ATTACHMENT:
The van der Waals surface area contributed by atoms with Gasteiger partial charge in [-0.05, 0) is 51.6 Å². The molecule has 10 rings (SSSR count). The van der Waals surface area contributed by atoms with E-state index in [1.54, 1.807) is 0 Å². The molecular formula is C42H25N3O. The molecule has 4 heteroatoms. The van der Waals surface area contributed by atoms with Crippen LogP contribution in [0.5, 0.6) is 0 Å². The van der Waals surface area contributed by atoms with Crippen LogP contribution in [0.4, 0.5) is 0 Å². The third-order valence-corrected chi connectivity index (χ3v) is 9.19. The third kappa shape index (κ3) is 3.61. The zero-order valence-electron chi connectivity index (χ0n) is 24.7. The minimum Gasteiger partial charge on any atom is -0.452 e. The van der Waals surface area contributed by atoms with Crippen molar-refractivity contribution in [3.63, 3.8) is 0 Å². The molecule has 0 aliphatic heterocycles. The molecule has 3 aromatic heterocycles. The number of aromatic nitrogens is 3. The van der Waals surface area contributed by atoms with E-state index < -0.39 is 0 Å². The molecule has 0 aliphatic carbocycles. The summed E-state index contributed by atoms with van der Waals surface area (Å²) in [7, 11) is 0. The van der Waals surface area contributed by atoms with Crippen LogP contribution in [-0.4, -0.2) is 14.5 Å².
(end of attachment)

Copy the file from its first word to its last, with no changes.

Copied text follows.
The van der Waals surface area contributed by atoms with Gasteiger partial charge in [-0.05, 0) is 51.6 Å². The molecule has 10 rings (SSSR count). The van der Waals surface area contributed by atoms with E-state index in [1.54, 1.807) is 0 Å². The molecular formula is C42H25N3O. The molecule has 4 heteroatoms. The van der Waals surface area contributed by atoms with Crippen LogP contribution in [0.5, 0.6) is 0 Å². The van der Waals surface area contributed by atoms with Crippen LogP contribution in [0.4, 0.5) is 0 Å². The third-order valence-corrected chi connectivity index (χ3v) is 9.19. The third kappa shape index (κ3) is 3.61. The zero-order valence-electron chi connectivity index (χ0n) is 24.7. The minimum Gasteiger partial charge on any atom is -0.452 e. The van der Waals surface area contributed by atoms with Crippen molar-refractivity contribution in [3.63, 3.8) is 0 Å². The molecule has 0 aliphatic heterocycles. The molecule has 3 aromatic heterocycles. The number of aromatic nitrogens is 3. The van der Waals surface area contributed by atoms with E-state index < -0.39 is 0 Å². The molecule has 0 aliphatic carbocycles. The summed E-state index contributed by atoms with van der Waals surface area (Å²) in [7, 11) is 0. The van der Waals surface area contributed by atoms with Crippen LogP contribution in [-0.4, -0.2) is 14.5 Å².